Psalm cxxxvi. (Super flumina.)
Notes & Commentary:
Ver. 1. For Jeremias. For the time of Jeremias, and the captivity of Babylon. (Challoner) — Or “of” (Jeremiæ.; Haydock) Jeremias; on which subject he composed his Lamentations, as the Septuagint thus insinuate. (Worthington) — The title may be a later insertion, and is not the same in all the Greek or Latin copies. It is wholly omitted in Hebrew, &c. Theodoret blames those who have written the name of Jeremias, as he was never at Babylon. (Calmet) — He might send the psalm to the captives, (Grotius) though it were written by David, (Gerer.) who was a prophet. See Psalm lxxviii. (Berthier) — The captives express their sentiments at Babylon, (Bossuet) or at their return; (Calmet) and thus, under the figure of the earthly Jerusalem, (Berthier) aspire to heaven. (St. Augustine) — Rivers. Euphrates, &c. The Jews retired to such places to pray. (Philo, con. Flac.) (Acts xvi. 13.) (Haydock) — Sion, and all the ceremonies of religion. (Worthington)
Ver. 2. Willow. With which the Euphrates was lined, Isaias xv. 7. It passed through the city, which was adored with trees, and contained extensive tracts of land for cultivation. (Calmet) — Babylon may also include all the territory. (Berthier) — Instruments. Hebrew Kinnor means properly the ancient lyre, but here it is put for all instruments of music. (Calmet) — In grief, music was laid aside, Isaias xxiv. 8., Ezechiel xxvi. 13., and Apocalypse xviii. 21. Yet Christians may unite spiritual canticles with holy compunction, Colossians iii. 16. We must not expose the word of truth to the ridicule of infidels. (Berthier)
Ver. 3. Sion. The Levites were trained to singing from their infancy, at the expense of the nation. Under David, there were 288 masters, and 8,000 Levites who played on music, 1 Paralipomenon xv. The Babylonians wished to hear them, (Calmet) or (Worthington) spoke insultingly, (Theodoret) as the pagans asked what good Christ had done? (St. Augustine)
Ver. 4. Land. They were oppressed with grief, (Ecclesiasticus xxii. 6.) and unwilling to expose sacred things to profanation, though there was no prohibition for them to sing out of Judea, for their mutual comfort. (Calmet) — They excuse themselves on both accounts.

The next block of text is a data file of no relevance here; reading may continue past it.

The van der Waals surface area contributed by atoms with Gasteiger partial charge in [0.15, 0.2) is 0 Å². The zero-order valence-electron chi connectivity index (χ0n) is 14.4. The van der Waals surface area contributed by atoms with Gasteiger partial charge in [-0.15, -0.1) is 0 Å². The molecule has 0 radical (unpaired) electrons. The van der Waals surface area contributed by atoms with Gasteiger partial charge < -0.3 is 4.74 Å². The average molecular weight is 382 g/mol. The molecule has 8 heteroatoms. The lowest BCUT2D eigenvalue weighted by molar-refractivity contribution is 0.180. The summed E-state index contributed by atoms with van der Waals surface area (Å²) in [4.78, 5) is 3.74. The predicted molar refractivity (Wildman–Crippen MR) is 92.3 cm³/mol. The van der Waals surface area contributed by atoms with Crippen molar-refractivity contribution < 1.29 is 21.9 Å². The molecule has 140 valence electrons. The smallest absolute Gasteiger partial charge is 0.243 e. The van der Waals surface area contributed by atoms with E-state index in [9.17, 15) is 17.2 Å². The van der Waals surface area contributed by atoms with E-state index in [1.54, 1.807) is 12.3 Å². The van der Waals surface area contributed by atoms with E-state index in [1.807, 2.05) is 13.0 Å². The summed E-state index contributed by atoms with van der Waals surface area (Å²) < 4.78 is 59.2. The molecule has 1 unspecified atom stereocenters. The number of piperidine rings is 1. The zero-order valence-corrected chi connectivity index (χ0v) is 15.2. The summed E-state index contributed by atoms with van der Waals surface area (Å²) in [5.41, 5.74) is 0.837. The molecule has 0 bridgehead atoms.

Ver. 5. Forgotten. May all that is most dear to us perish, if we do not serve God, (Worthington) and seek to procure the welfare of Jerusalem. (Haydock) — Yet they knew that the joy of their earthly abode in that city could not satisfy their desires. They allude, therefore, ultimately to heaven. (Berthier)
Ver. 7. Day. When Jerusalem was taken, or when it shall be re-established. (Haydock) — The Idumeans incited the Babylonians to destroy it entirely, and even cut in pieces such as had escaped, Abdias v. 11., and Jeremias xii. 6. — But Nabuchodonosor punished them five years afterwards, and Hircanus forced them to receive circumcision. (Josephus, [Antiquities?] x. 11., and xiii. 18.) (Calmet) — Isaias (xxi. 11.) denounced their ruin, as the psalmist does here. (Worthington) — St. Chrysostom thinks that the latter expresses the vindictive sentiments of the Jews: but he rather desires that God’s cause should be maintained in the manner in which He should judge best. The illusions of our own imagination and vanity are most dangerous and domestic enemies, as the Edomites sprung from the same stock as Israel. (Berthier)
Ver. 8. Daughter. Citizens. — Miserable “plunderer,” (Symmachus) or “ruined,” (Aquila) or “which shalt be given up to plunder.” (Theodoret) — Cyrus reduced the city to a state of abjection, and it has since experienced other miseries, (Calmet) so that its situation is now unknown. (Haydock) — Isaias (xiii.) foretold this destruction. (Worthington)
Ver. 9. Dash thy little ones, &c. In the spiritual sense, we dash the little ones of Babylon against the rock, when we mortify our passions, and stifle the first motions of them, by a speedy recourse to the rock, which is Christ. (Challoner) (St. Augustine) (St. Gregory) (Psalm l.) (Worthington) — We do not read that Cyrus treated Babylon with this rigour; but such practices were then customary, (Osee xiv. 1.; Homer, Iliad xxii.) and Darius cruelly punished the revolted city. (Herodotus iii. 159.) (Calmet) — God will reward those who execute his decrees (Haydock) against Babylon. (Worthington) — The psalmist contrasts the felicity of the conqueror, with the misery of the citizens, without approving of his conduct. (Berthier)
Bible Text & Cross-references:
The lamentation of the people of God, in their captivity, in Babylon.
1 A psalm of David, for Jeremias.
Upon the rivers of Babylon, there we sat and wept: when we remembered Sion:
2 On the willows in the midst thereof, we hung up our instruments. 3 For there they that led us into captivity required of us the words of songs.
And they that carried us away, said: Sing ye to us a hymn of the songs of Sion.
4 How shall we sing the song of the Lord in a strange land?
5 If I forget thee, O Jerusalem! let my right hand be forgotten.
6 Let my tongue cleave to my jaws, if I do not remember thee:
If I make not Jerusalem the beginning of my joy.
7 Remember, O Lord, the children of Edom, in the day of Jerusalem:
Who say: Rase it; rase it, even to the foundation thereof.
8 O daughter of Babylon, miserable: blessed shall he be who shall repay thee thy payment which thou hast paid us.
9 Blessed be he that shall take and dash thy little ones against the rock.